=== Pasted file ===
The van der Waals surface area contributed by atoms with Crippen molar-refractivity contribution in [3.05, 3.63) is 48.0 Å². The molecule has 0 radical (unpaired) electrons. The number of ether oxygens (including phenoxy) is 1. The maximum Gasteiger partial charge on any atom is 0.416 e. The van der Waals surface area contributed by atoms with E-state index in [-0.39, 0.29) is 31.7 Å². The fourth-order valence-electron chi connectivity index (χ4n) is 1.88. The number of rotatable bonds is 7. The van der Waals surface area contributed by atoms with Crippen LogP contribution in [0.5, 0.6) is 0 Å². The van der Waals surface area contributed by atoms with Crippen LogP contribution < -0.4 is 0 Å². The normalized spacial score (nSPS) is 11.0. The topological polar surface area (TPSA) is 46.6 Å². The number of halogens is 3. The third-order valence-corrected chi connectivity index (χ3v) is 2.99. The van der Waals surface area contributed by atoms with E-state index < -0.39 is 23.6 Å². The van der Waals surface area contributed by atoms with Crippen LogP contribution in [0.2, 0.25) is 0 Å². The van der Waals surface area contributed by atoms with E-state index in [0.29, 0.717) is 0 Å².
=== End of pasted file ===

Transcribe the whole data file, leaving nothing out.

The van der Waals surface area contributed by atoms with Crippen molar-refractivity contribution in [3.05, 3.63) is 48.0 Å². The molecule has 0 radical (unpaired) electrons. The number of ether oxygens (including phenoxy) is 1. The maximum Gasteiger partial charge on any atom is 0.416 e. The van der Waals surface area contributed by atoms with E-state index in [-0.39, 0.29) is 31.7 Å². The fourth-order valence-electron chi connectivity index (χ4n) is 1.88. The number of rotatable bonds is 7. The van der Waals surface area contributed by atoms with Crippen LogP contribution in [0.5, 0.6) is 0 Å². The van der Waals surface area contributed by atoms with Crippen LogP contribution < -0.4 is 0 Å². The normalized spacial score (nSPS) is 11.0. The topological polar surface area (TPSA) is 46.6 Å². The number of halogens is 3. The third-order valence-corrected chi connectivity index (χ3v) is 2.99. The van der Waals surface area contributed by atoms with E-state index < -0.39 is 23.6 Å². The van der Waals surface area contributed by atoms with Crippen LogP contribution in [0.2, 0.25) is 0 Å². The van der Waals surface area contributed by atoms with E-state index in [0.29, 0.717) is 0 Å².